A High Token Indicativity Account of Knowledge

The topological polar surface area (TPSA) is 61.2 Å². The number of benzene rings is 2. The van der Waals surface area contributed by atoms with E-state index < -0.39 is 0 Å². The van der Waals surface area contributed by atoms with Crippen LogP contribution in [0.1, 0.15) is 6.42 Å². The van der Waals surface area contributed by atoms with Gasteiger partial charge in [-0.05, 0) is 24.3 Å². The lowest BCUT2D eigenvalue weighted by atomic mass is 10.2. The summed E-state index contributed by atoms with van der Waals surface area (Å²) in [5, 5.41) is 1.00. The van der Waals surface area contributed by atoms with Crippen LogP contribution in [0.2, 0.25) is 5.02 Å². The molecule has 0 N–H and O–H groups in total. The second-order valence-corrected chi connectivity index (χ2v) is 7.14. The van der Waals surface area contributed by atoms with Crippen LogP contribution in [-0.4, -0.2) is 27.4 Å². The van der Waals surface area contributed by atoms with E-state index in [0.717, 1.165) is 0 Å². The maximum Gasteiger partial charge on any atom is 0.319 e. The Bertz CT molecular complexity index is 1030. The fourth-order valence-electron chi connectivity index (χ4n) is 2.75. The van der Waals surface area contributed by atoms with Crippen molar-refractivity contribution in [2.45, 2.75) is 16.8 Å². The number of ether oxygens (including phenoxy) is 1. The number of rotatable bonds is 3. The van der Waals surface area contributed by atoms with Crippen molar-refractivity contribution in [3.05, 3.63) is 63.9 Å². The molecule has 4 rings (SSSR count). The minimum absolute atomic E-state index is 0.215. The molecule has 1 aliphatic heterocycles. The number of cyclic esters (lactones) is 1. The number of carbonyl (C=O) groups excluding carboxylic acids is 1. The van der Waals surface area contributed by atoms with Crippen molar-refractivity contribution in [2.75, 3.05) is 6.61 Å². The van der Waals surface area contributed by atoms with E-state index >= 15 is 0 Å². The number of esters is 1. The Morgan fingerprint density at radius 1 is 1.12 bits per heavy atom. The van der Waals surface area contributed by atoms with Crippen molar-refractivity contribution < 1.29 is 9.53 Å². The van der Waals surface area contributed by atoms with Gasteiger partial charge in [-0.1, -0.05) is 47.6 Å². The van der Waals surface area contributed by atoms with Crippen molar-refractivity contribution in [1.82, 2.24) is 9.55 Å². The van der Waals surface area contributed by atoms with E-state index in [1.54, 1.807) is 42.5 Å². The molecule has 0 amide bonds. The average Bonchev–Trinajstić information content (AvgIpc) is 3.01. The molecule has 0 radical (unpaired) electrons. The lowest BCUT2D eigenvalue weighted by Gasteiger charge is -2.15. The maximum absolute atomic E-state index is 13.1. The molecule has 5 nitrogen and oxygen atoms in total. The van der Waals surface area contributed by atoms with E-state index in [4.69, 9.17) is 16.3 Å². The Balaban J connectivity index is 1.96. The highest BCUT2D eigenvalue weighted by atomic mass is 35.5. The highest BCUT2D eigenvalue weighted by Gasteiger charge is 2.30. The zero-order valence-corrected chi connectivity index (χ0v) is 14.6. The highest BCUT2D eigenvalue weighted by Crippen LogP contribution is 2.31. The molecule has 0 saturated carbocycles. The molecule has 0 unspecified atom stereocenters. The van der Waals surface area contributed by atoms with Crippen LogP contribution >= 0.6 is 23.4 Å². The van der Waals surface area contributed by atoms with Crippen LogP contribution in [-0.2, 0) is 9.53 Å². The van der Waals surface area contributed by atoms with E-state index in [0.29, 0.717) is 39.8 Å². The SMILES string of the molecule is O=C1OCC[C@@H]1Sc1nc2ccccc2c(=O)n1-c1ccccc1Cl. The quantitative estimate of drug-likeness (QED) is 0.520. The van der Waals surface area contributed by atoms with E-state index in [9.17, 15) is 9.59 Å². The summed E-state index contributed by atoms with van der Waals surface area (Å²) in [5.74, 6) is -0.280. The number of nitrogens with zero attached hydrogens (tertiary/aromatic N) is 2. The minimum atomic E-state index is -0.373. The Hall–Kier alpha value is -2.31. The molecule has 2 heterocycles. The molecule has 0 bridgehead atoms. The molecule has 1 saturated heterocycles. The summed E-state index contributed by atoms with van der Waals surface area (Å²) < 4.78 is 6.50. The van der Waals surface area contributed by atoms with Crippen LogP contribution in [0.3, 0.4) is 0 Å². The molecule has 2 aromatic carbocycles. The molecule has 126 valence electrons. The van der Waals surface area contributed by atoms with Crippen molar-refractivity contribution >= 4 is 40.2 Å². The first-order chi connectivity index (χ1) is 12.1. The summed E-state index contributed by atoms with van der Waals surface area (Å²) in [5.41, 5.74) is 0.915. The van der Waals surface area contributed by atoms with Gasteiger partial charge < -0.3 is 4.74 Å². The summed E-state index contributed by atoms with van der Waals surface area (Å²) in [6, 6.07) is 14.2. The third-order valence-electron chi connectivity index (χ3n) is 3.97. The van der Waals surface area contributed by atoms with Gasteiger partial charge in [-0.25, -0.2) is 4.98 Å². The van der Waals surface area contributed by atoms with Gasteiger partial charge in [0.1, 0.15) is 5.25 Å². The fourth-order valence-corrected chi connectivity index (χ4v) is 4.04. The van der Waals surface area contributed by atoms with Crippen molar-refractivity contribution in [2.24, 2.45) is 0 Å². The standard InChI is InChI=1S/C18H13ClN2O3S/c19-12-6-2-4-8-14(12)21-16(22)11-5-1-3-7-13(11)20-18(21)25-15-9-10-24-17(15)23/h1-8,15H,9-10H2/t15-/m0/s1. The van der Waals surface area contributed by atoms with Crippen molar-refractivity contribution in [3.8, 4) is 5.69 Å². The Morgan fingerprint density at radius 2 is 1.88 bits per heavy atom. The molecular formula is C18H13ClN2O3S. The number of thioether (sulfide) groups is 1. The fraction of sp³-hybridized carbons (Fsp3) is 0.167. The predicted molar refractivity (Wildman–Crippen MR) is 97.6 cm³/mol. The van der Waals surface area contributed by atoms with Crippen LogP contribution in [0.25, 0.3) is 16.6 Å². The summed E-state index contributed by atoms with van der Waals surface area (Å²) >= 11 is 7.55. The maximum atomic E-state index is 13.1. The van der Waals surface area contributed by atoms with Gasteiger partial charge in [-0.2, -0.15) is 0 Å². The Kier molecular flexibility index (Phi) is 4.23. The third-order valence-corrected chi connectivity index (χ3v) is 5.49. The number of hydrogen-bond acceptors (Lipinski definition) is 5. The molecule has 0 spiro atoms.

In this paper, I provide a probabilistic account of factual knowledge, based on the notion of chance, which is a function of an event (or a fact — I will use ‘fact’ to cover both) given a prior history. This account has some affinity with my chance account of token causation, but it neither relies on it nor presupposes it. Here, I concentrate on the core cases of perceptual knowledge and of knowledge by memory (based on perception). (The account can be extended to the other modes of knowledge, but not in this paper.) The analysis of knowledge presented below is externalist. The underlying intuition guiding the treatment of knowledge in this paper is that knowledge boils down to high token discriminative indicativeness. Type indicativeness or type discriminability are neither necessary nor sufficient for knowledge: the token aspect comes out in the strong dependence on the specific circumstances and chances of the case. The main condition of the first section, the indicativity condition (KI), properly refined, yields pertinent (token) indicativity as a main constituent. Very roughly, it involves the chance of the content clause p being higher given the subject's believing that p than otherwise. The discriminability condition in question (section 3) captures the sense of discriminability appropriate for knowledge and yield the indicativity condition: it is an extension of the indicativity condition KI. Roughly, the subject’s ability to discriminate the object in front of her being red from its being green is captured by holding fixed, in the indicativity condition, the condition “the object in front of her is red or green.” A major element in the analysis is the so-called Contrast Class, which governs the scope of discriminability. This is the class of features that have to be taken into account in the discriminability condition, and it is characterized by two constraints. Very roughly, according to the first constraint, for a feature to be in the contrast class, it must not represent a sub-type of (the feature specified by) the predicate in the content clause. According to the second constraint, which is a central condition with many implications, the chance that the object specified in the content clause has a feature represented in the contrast class must not under the circumstances be too low. This constraint, within the framework of the discriminability condition, brings out a major constitutive aspect of knowledge: knowledge amounts to a limited vulnerability to mistakes of the belief in question under the circumstances at hand. The contrast class plays a major role in my treatment of skepticism. The second constraint on the Contrast Class together with the VHP condition below bring out precisely the way in which perceptual knowledge is fallible.